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Our current climate is ever-changing, which means students are moving through unexpected, unfamiliar changes at home and in their schooling. For those with learning difficulties or disabilities, an unstructured, remote classroom can be an overwhelming and less-than-ideal environment for learning. 

As educators gather materials and prepare their curricula and lessons online, it is essential to keep in mind that, just like in a physical classroom, students with learning differences and disabilities benefit from thoughtful accommodations in order to find success. Enabling closed-captioning on your videos, using a larger font or a different colored background than white in emails and online communication, as well as employing and describing visuals in your lessons, all help with accessibility even before the lessons have begun.

And while differentiating instruction right now seems nearly impossible for teachers who have been hurled into an unconventional digital world, here are three efforts you can make in order to support learning differences in the classroom. 

Rules, Guidelines, and Expectations

The best and most effective step you can take in supporting students with learning differences is creating a sense of structure from the get-go. Students on the spectrum benefit from a schedule that allows them to prepare for what is coming; structure and routine can often help individuals on the spectrum build flexibility. In fact, schedules also benefit other learners too, as it keeps anxiety low, therefore supporting learning outcomes and mitigating misconduct.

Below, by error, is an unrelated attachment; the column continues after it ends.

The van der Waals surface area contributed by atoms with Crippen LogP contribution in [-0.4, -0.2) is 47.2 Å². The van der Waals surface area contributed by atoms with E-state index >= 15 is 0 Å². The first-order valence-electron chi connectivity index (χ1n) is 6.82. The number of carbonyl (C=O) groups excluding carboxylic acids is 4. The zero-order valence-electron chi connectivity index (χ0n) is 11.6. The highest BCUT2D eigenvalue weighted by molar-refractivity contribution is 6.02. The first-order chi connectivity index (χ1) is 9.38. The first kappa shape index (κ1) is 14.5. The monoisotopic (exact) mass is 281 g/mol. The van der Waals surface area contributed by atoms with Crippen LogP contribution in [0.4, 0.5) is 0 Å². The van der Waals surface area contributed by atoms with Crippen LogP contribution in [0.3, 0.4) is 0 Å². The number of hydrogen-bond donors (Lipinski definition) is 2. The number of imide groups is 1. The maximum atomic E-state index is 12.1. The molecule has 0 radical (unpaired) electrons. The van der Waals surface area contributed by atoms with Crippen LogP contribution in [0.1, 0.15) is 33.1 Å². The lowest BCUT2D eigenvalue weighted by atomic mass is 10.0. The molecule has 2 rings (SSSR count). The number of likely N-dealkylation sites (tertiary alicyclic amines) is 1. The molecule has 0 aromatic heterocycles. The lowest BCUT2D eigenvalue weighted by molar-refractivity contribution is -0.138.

As best as you can, establish rules for your virtual classroom similar to those in your physical classroom. The start and end time; how participants share their thoughts; familiar phrases that you used in your physical classroom, all help to support students who may already be feeling flustered upon login. Perhaps you even write out your online course expectations with images associated with each rule, then review them before each class--better yet, email/mail them to every student, so everyone has a physical reminder of what they can expect. 

And while these expectations may need to shift as the semester progresses, at least the students who need structure the most have a foundation upon which to pivot. 

Direct Messages and Personal Shout-Outs

Let’s face it: there is a slim chance that students will be receiving individualized instruction, catered to their very specific educational needs, during this tumultuous time. Everyone is feeling overwhelmed, from the parents who are juggling work-from-home and home-schooling expectations to the educators who have just been thrown into the world of Zoom and online learning.